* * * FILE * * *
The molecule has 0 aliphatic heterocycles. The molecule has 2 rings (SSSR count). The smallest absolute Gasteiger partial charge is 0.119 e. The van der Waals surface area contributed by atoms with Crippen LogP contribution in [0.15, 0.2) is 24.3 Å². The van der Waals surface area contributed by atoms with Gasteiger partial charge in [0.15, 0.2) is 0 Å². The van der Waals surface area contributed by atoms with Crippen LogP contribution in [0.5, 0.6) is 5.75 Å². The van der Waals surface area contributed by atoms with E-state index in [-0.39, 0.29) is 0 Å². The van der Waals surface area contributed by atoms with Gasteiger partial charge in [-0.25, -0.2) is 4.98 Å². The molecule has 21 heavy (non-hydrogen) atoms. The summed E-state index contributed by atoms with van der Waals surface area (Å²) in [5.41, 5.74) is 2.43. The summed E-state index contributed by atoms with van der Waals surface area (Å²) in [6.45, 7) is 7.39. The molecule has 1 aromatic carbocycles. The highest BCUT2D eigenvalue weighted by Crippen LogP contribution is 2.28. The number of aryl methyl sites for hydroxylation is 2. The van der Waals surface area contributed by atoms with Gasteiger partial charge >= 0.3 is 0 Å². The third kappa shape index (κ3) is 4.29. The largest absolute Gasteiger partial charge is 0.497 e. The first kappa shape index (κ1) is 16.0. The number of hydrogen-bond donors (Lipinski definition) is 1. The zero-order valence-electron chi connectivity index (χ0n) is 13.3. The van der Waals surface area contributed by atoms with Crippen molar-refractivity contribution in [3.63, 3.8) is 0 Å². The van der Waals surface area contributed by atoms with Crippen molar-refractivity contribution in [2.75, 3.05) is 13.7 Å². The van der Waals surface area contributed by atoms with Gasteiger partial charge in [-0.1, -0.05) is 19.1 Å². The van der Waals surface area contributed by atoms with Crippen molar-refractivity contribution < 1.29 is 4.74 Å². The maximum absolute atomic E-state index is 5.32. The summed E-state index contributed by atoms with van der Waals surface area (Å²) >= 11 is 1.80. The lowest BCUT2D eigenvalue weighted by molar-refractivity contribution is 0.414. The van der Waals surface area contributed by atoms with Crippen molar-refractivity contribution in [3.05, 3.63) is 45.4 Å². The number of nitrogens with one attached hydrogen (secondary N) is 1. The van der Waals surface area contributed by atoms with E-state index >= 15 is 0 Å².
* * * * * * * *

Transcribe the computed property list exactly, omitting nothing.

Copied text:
The molecule has 0 aliphatic heterocycles. The molecule has 2 rings (SSSR count). The smallest absolute Gasteiger partial charge is 0.119 e. The van der Waals surface area contributed by atoms with Crippen LogP contribution in [0.15, 0.2) is 24.3 Å². The van der Waals surface area contributed by atoms with Gasteiger partial charge in [0.15, 0.2) is 0 Å². The van der Waals surface area contributed by atoms with Crippen LogP contribution in [0.5, 0.6) is 5.75 Å². The van der Waals surface area contributed by atoms with E-state index in [-0.39, 0.29) is 0 Å². The van der Waals surface area contributed by atoms with Gasteiger partial charge in [-0.25, -0.2) is 4.98 Å². The molecule has 21 heavy (non-hydrogen) atoms. The summed E-state index contributed by atoms with van der Waals surface area (Å²) in [5.41, 5.74) is 2.43. The summed E-state index contributed by atoms with van der Waals surface area (Å²) in [6.45, 7) is 7.39. The molecule has 1 aromatic carbocycles. The highest BCUT2D eigenvalue weighted by Crippen LogP contribution is 2.28. The number of aryl methyl sites for hydroxylation is 2. The van der Waals surface area contributed by atoms with Gasteiger partial charge >= 0.3 is 0 Å². The third kappa shape index (κ3) is 4.29. The largest absolute Gasteiger partial charge is 0.497 e. The first kappa shape index (κ1) is 16.0. The number of hydrogen-bond donors (Lipinski definition) is 1. The zero-order valence-electron chi connectivity index (χ0n) is 13.3. The van der Waals surface area contributed by atoms with Crippen molar-refractivity contribution in [3.63, 3.8) is 0 Å². The van der Waals surface area contributed by atoms with Crippen molar-refractivity contribution in [2.75, 3.05) is 13.7 Å². The van der Waals surface area contributed by atoms with Gasteiger partial charge in [-0.1, -0.05) is 19.1 Å². The van der Waals surface area contributed by atoms with Crippen molar-refractivity contribution < 1.29 is 4.74 Å². The maximum absolute atomic E-state index is 5.32. The summed E-state index contributed by atoms with van der Waals surface area (Å²) >= 11 is 1.80. The lowest BCUT2D eigenvalue weighted by molar-refractivity contribution is 0.414. The van der Waals surface area contributed by atoms with Crippen molar-refractivity contribution in [3.05, 3.63) is 45.4 Å². The number of nitrogens with one attached hydrogen (secondary N) is 1. The van der Waals surface area contributed by atoms with E-state index >= 15 is 0 Å².